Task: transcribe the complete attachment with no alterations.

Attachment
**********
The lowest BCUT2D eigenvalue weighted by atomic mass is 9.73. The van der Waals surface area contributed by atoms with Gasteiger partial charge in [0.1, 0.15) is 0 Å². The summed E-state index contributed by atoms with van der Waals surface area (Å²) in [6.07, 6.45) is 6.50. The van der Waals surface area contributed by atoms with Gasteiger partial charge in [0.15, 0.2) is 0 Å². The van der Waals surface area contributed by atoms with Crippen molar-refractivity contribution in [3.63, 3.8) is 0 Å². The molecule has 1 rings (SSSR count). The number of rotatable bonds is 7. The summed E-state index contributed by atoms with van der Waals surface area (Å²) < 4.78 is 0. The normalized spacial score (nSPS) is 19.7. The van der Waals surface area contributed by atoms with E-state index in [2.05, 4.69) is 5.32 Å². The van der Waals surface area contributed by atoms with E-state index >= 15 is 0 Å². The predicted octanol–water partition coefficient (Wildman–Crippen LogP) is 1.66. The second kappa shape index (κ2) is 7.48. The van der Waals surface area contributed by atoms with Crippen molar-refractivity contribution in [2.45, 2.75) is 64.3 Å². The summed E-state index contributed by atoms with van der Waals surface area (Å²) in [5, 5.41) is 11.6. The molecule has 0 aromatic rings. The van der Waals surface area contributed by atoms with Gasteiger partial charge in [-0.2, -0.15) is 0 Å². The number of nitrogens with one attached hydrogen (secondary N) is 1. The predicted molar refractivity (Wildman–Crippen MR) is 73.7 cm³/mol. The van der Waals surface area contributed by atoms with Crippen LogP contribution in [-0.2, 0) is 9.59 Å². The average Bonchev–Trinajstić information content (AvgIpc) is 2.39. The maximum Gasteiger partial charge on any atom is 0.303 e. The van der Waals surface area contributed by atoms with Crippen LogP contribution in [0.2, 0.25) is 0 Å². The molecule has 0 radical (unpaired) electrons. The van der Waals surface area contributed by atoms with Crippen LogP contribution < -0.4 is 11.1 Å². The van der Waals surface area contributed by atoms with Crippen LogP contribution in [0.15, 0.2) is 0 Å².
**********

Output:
The lowest BCUT2D eigenvalue weighted by atomic mass is 9.73. The van der Waals surface area contributed by atoms with Gasteiger partial charge in [0.1, 0.15) is 0 Å². The summed E-state index contributed by atoms with van der Waals surface area (Å²) in [6.07, 6.45) is 6.50. The van der Waals surface area contributed by atoms with Gasteiger partial charge in [0.15, 0.2) is 0 Å². The van der Waals surface area contributed by atoms with Crippen molar-refractivity contribution in [3.63, 3.8) is 0 Å². The molecule has 1 rings (SSSR count). The number of rotatable bonds is 7. The summed E-state index contributed by atoms with van der Waals surface area (Å²) < 4.78 is 0. The normalized spacial score (nSPS) is 19.7. The van der Waals surface area contributed by atoms with E-state index in [2.05, 4.69) is 5.32 Å². The van der Waals surface area contributed by atoms with E-state index >= 15 is 0 Å². The predicted octanol–water partition coefficient (Wildman–Crippen LogP) is 1.66. The second kappa shape index (κ2) is 7.48. The van der Waals surface area contributed by atoms with Crippen molar-refractivity contribution in [2.45, 2.75) is 64.3 Å². The summed E-state index contributed by atoms with van der Waals surface area (Å²) in [5, 5.41) is 11.6. The molecule has 0 aromatic rings. The van der Waals surface area contributed by atoms with Gasteiger partial charge in [-0.2, -0.15) is 0 Å². The number of nitrogens with one attached hydrogen (secondary N) is 1. The predicted molar refractivity (Wildman–Crippen MR) is 73.7 cm³/mol. The van der Waals surface area contributed by atoms with Crippen LogP contribution in [-0.2, 0) is 9.59 Å². The average Bonchev–Trinajstić information content (AvgIpc) is 2.39. The maximum Gasteiger partial charge on any atom is 0.303 e. The van der Waals surface area contributed by atoms with Crippen LogP contribution in [0.2, 0.25) is 0 Å². The molecule has 0 radical (unpaired) electrons. The van der Waals surface area contributed by atoms with Crippen LogP contribution < -0.4 is 11.1 Å². The van der Waals surface area contributed by atoms with Crippen LogP contribution in [0.15, 0.2) is 0 Å².